I was expecting the FZ30 to be an upgrade and perhaps it is for 'normal' camera use as advid mentions, but there has been a fair bit of discussion in other forums about the camera and the nise issue does seem to be a real concern. For bird photos when the camera is used at it's maximum reach and often at f2,8 then maybe it's not at it's best.
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Old Thursday 9th March 2006, 19:21   #12
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Wink Fz 30

I have an FZ 20 and did consider going DSLR, mostly for picture clarity. Not that the FZ 20 is bad, but am always striving for the best.

However, I have found that I can get very reasonable pictures from the FZ20. I use Google Picasa for the software enhancement,( free download ) and keep the camera on ISO 80.

The main reasons I have not gone DSLR are the stabilization system and no interchangeable lenses needed. I am however considering the lens extension for birding. (Once the spring comes )

As most of my camera use is either in a kayak or on snowshoes, inter changeable lenses, and a tripod are not to practacle.

I have thought or "upgrading" to the FZ30, but will wait until something better comes out that satisfies my need. Until then the FZ20 will do fine.
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Old Thursday 9th March 2006, 20:30   #13
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[quote=Med] I am however considering the lens extension for birding. (Once the spring comes )
QUOTE]

Which lens extension would that be?
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Old Thursday 9th March 2006, 22:37   #14
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FZ 20 lens ext.

Which lens extension would that be?[/quote]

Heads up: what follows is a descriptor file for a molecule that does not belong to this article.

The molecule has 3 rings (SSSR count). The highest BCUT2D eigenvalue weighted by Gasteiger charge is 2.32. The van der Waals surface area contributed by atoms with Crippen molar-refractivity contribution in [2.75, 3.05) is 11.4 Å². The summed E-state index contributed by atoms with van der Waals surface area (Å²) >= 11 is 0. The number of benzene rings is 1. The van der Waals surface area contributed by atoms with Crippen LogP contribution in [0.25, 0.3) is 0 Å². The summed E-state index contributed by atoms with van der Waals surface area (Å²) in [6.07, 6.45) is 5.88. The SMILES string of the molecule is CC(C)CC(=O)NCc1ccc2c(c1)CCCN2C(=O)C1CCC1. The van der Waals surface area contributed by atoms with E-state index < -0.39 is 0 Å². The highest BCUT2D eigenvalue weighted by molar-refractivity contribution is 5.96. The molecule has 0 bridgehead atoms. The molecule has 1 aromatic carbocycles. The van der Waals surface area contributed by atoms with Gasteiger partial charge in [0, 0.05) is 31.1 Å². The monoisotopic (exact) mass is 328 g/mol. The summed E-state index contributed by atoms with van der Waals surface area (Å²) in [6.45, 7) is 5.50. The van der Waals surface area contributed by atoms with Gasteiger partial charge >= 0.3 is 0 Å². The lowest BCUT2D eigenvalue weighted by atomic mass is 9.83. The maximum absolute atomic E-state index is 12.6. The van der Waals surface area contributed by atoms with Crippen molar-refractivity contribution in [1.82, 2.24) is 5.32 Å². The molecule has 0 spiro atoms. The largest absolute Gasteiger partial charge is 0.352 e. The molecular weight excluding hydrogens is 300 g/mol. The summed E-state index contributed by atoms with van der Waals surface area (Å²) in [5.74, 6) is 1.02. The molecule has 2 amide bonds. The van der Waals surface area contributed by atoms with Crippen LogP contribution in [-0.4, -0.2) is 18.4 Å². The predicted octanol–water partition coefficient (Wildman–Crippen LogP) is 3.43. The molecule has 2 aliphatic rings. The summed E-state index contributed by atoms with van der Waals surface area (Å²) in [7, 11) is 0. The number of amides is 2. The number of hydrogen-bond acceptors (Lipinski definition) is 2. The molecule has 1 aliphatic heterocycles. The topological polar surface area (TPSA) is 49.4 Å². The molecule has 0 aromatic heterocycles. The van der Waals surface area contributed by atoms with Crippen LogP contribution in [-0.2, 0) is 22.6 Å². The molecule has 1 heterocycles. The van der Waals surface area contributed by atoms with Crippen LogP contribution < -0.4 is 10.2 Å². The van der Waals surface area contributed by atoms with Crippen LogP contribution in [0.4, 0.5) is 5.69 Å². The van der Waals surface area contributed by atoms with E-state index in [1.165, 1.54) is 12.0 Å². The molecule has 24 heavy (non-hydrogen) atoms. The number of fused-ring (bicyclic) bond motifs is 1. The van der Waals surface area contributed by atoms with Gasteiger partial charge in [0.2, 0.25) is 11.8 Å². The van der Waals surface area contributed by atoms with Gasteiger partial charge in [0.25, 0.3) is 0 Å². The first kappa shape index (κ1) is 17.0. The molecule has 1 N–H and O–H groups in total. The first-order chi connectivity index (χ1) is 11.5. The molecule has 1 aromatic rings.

I have not decided. I am favouring the Panasonic ext., but do not lke the price. I have heard quite a bit about the Tcon 17 here on bird forum, it is also a lot cheaper. Would be great to be able to try the two for a weekend, but do not have that luxury. If anyone can give me a hands on comparison would be grateful.
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Old Friday 10th March 2006, 08:40   #15
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You might want to check with Pemaraal whether they still manufacture the 55 adapter for the FZ20/Tcon as they were thinking of withdrawing this model.

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Old Friday 10th March 2006, 11:13   #16
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Quote:
Originally Posted by Med
If anyone can give me a hands on comparison would be grateful.
Dr. Ching-Kuang Shene's excellent site should have the info you need. From here his reviews and comparisons of most of the suitable conveters available including Panasonic's own and Olympus TCON-17. Also info on adaptors. Don't forget if you're prepared to go secondhand the Olympus B300 converter is supposedly optically equivalent to TCON-17; think it may have more metal where TCON-17 uses plastic :
http://www.cs.mtu.edu/~shene/DigiCam...-10/index.html
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Old Friday 12th May 2006, 21:37   #17
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Pany Noise...

Quote:
Originally Posted by advid
Yes.... I meant Zoom in with software....

When you say 'zoom in' are you talking about zooming into the image once it's on the PC ? I use an FZ20 (usually set to ISO 80) and I don't find the noise is that bad. Perhaps the FZ30 is worse than the older model it replaces ?
[/quote]

Actually, the FZ30 is considered to be one of, if not the, best prosumer super zooms on the market when its used it its designed environment... Read the field comparison review between a 20D dSLR and a FZ30 at - http://www.firingsquad.com/hardware/...mera_shootout/

Having had my Pany FZ5 since last November and being a member of about a dozen digi forums, I can assure all that the oft repeated issue of noise in Panys in general, and the FZ series in particular, are bogus and not an issue. Yes, if one wants to pixel peep and zoom in on a 72-DPI PC image, you'll likely see 'noise' - probably even with a lot of entry level dSLR images. Most problematic noise issues in an image can easily be addressed with a number of free noise reduction software programs out there. It most cases, noise that one can see pixel-peeping on a PC are non-evident when printed out.